#1
Hi,

I have always anchored with my pinky and made the decision couple of weeks a go to ditch this technique but I am struggling like hell, it feels completely unnatural to me and I feel like I've lost most of my picking control, just wondering how long did it take you guys to move from anchoring to floating hand? I know this is subjective and based on how much you play and how easily you can adapt but I'm wondering about how long to give it before just admitting to myself anchoring works better for me. I actually feel more tense non-anchoring, the main reason I made a choice to stop doing it.

Cheers,
Ross
#2
It took me about a month, but I made an effort to play every day for at least a couple of hours to make the transition. I also haven't been playing for very long either.

I was in the same boat as you and I wrote a thread like yours and I am glad I made the switch. You have to give it time because you are using new muscles, learning coordination, and your playing is going to suck for awhile, but in the long run, your picking has more room for growth with non-anchoring. Or, at least that is what I am finding out for me.
#3
Hi,

why would you want to do that if you "feel more tense non-anchoring"?


Anyways, it took me about a month when I first started going to classical guitar classes.
Talking about that, try practicing some classical guitar fingerpicking technique, it really helps with stopping anchoring, since proper classical technique doesn't allow touching any of the strings for support.
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Aw yeah.
#4
I am doing the same right now, but I am less tense now. The only thing I have to improve a bit is my accuracy. I looked at Paul Gilberts picking technique and that seems to work for me.

Anyway, still enough work to do, but I think within a couple of weeks I'll get there.
#5
If you haven't learned good right hand muting technique yet, make sure you do this as you are re-learning to pick without anchoring. Otherwise you'll have to do it all over again once you discover you have unwanted string noise from the bottom strings. The side of your hand will help as a reference point for all the other strings too, which makes it an easier learning process.
#6
Quote by Thamoomin81
Hi,

I have always anchored with my pinky and made the decision couple of weeks a go to ditch this technique but I am struggling like hell, it feels completely unnatural to me and I feel like I've lost most of my picking control, just wondering how long did it take you guys to move from anchoring to floating hand? I know this is subjective and based on how much you play and how easily you can adapt but I'm wondering about how long to give it before just admitting to myself anchoring works better for me. I actually feel more tense non-anchoring, the main reason I made a choice to stop doing it.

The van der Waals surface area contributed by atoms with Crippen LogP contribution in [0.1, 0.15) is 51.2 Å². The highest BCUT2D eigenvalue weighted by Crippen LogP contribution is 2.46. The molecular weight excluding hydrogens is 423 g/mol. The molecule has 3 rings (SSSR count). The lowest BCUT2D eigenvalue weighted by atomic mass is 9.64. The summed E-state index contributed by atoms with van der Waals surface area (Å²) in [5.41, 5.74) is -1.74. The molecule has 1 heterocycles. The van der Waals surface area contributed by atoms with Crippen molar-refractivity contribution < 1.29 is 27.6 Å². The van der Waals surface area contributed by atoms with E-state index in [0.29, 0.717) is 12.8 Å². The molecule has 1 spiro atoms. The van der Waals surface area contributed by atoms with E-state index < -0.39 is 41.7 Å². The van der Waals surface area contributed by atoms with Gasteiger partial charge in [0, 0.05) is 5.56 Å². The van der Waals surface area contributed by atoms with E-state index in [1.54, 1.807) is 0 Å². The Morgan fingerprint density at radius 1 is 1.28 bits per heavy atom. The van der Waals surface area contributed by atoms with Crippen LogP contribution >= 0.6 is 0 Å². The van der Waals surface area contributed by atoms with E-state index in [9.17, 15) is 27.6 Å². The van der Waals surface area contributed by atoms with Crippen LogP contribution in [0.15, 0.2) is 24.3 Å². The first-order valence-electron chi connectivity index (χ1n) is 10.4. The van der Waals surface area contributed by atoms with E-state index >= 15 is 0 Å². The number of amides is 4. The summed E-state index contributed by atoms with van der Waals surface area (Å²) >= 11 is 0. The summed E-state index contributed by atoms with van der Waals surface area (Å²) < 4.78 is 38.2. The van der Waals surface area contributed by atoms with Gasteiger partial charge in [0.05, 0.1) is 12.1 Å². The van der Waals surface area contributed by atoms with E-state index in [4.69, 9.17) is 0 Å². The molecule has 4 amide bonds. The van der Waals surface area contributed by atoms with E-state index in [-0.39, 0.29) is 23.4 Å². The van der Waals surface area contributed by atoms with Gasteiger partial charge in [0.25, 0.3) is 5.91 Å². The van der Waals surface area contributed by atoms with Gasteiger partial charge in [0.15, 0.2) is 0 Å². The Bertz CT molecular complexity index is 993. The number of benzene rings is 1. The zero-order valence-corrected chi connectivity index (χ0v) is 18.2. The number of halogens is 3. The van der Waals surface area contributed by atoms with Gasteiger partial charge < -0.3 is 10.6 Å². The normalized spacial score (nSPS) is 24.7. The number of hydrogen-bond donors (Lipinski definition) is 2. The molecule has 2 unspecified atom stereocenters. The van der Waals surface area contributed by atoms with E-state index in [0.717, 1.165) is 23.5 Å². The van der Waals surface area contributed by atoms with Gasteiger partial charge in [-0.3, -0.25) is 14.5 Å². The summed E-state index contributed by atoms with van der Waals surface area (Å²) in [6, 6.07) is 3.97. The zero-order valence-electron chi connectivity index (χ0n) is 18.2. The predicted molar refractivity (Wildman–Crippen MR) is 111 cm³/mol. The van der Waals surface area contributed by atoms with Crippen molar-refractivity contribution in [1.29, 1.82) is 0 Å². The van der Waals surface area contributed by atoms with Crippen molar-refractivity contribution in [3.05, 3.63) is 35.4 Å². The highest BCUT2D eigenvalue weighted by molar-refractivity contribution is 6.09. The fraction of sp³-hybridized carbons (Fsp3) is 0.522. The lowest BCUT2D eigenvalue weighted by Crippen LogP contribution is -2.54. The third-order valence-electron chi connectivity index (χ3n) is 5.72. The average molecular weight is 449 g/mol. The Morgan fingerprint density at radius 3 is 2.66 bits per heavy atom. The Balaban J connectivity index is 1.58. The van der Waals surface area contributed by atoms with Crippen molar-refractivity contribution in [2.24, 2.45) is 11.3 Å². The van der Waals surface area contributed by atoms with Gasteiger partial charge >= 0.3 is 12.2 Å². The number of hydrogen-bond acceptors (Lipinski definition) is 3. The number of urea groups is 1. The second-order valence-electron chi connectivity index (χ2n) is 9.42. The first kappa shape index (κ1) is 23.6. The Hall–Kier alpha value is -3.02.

Cheers,
Ross


If you're actively avoiding contact with the guitar your technique will suffer. Just take your old technique and don't press into the guitar. That's all you need to do.

If you were relying too much on fixing your hand on the guitar then you've basically never learned how to deal with momentum and relaxation and you're just going to have to learn how that works and it's gonna suck for a while.

If you decide to go back to anchoring just try and focus on keeping contact with the guitar feather light. It also gets tricky when you have lots of string skipping going on but you can adjust your technique then instead of now and it won't be much harder.
#7
Quote by Freepower
If you're actively avoiding contact with the guitar your technique will suffer. Just take your old technique and don't press into the guitar. That's all you need to do.

If you were relying too much on fixing your hand on the guitar then you've basically never learned how to deal with momentum and relaxation and you're just going to have to learn how that works and it's gonna suck for a while.

If you decide to go back to anchoring just try and focus on keeping contact with the guitar feather light. It also gets tricky when you have lots of string skipping going on but you can adjust your technique then instead of now and it won't be much harder.


You are right, I think I am trying too hard to avoid too much contact, I've gone the total opposite of anchoring, my hand was too far away, I needed somewhere inbetween without actually anchoring on the guitar, I think I'm slowly getting there, I have managed to stop myself automatically anchoring when playing solo's etc.

Thanks for the replies.